Author: 13 ON YOUR SIDE Staff
Published: 10:26 AM EDT April 7, 2019
Updated: 10:26 AM EDT April 7, 2019
EAST LANSING, Mich. — Scientists at Michigan State University have linked a common food preservative to an altered immune response that possibly hinders flu vaccines.
Tert-butylhydroquinone, or tBHQ, can be found in several products including cooking oils, frozen meats and processed foods like chips and crackers.
Scientists presented their findings at the 2019 Experimental Biology meeting in Orlando.
“If you get a vaccine, but part of the immune system doesn’t learn to recognize and fight off virus-infected cells, then this can cause the vaccine to be less effective,” said Robert Freeborn, a fourth-year doctoral student who led the study with Cheryl Rockwell, an associate professor in pharmacology and toxicology. “We determined that when tBHQ was introduced through the diet, it affected certain cells that are important in carrying out an appropriate immune response to the flu.”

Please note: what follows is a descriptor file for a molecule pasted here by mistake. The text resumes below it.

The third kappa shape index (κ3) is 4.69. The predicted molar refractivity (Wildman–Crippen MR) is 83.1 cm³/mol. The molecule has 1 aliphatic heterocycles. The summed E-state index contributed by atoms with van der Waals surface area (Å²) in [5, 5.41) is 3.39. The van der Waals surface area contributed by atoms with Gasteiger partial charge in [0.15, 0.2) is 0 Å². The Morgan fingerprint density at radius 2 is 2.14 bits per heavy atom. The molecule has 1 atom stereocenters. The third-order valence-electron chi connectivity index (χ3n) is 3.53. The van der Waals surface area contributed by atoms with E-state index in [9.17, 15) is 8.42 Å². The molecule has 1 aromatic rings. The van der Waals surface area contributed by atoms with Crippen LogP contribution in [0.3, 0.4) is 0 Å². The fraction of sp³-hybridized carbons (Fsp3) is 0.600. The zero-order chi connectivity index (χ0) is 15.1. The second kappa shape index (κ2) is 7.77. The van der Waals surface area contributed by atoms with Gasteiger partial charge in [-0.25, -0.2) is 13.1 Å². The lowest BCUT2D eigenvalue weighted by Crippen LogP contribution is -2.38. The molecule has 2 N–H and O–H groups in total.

Freeborn and Rockwell used various flu strains including H1N1 and H3N2. They incorporated tBHQ into the food of mice in an amount comparable to human consumption.
The presence of tBHQ slowed down the initial activation of T cells and their ability to quickly fight the infection. This allowed the virus to run rampant in the mice until the cells are fully activated.
There were several response factors the researchers looked at, including whether T cells showed up, were able to do the right job and ultimately, recognize and remember the invading virus.
A second phase of the study showed the additive hindered the immune system's ability to remember how to respond to the flu virus, particularly when another strain was introduced at another time. This caused a longer recovery and additional weight loss for the mice.
“It’s important for the body to be able to recognize a virus and remember how to effectively fight it off,” Freeborn said. “That’s the whole point of vaccines, to spur this memory and produce immunity. TBHQ seems to impair this process.”
The research was funded by the National Institutes of Health.